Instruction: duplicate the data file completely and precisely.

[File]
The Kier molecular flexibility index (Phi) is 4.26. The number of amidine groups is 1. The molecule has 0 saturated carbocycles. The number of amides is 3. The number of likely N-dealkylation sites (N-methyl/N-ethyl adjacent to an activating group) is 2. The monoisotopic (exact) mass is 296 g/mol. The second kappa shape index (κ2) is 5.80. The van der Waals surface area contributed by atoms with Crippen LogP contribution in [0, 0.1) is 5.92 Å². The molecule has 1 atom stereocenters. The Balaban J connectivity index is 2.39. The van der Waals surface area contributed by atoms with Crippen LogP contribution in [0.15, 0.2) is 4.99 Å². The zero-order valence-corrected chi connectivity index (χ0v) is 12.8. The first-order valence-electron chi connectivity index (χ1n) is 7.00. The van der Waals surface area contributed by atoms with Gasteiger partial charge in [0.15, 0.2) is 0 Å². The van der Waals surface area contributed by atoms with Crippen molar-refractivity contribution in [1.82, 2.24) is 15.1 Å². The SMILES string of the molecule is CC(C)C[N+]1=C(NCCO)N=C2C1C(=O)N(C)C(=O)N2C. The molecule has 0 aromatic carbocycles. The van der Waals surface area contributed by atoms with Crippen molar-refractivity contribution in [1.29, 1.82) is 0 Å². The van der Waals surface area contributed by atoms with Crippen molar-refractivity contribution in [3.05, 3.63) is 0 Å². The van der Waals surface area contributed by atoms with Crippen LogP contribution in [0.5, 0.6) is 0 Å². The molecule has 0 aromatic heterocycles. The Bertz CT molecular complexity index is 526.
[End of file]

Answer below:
The Kier molecular flexibility index (Phi) is 4.26. The number of amidine groups is 1. The molecule has 0 saturated carbocycles. The number of amides is 3. The number of likely N-dealkylation sites (N-methyl/N-ethyl adjacent to an activating group) is 2. The monoisotopic (exact) mass is 296 g/mol. The second kappa shape index (κ2) is 5.80. The van der Waals surface area contributed by atoms with Crippen LogP contribution in [0, 0.1) is 5.92 Å². The molecule has 1 atom stereocenters. The Balaban J connectivity index is 2.39. The van der Waals surface area contributed by atoms with Crippen LogP contribution in [0.15, 0.2) is 4.99 Å². The zero-order valence-corrected chi connectivity index (χ0v) is 12.8. The first-order valence-electron chi connectivity index (χ1n) is 7.00. The van der Waals surface area contributed by atoms with Gasteiger partial charge in [0.15, 0.2) is 0 Å². The van der Waals surface area contributed by atoms with Crippen molar-refractivity contribution in [1.82, 2.24) is 15.1 Å². The SMILES string of the molecule is CC(C)C[N+]1=C(NCCO)N=C2C1C(=O)N(C)C(=O)N2C. The molecule has 0 aromatic carbocycles. The van der Waals surface area contributed by atoms with Crippen molar-refractivity contribution in [1.29, 1.82) is 0 Å². The van der Waals surface area contributed by atoms with Crippen molar-refractivity contribution in [3.05, 3.63) is 0 Å². The van der Waals surface area contributed by atoms with Crippen LogP contribution in [0.5, 0.6) is 0 Å². The molecule has 0 aromatic heterocycles. The Bertz CT molecular complexity index is 526.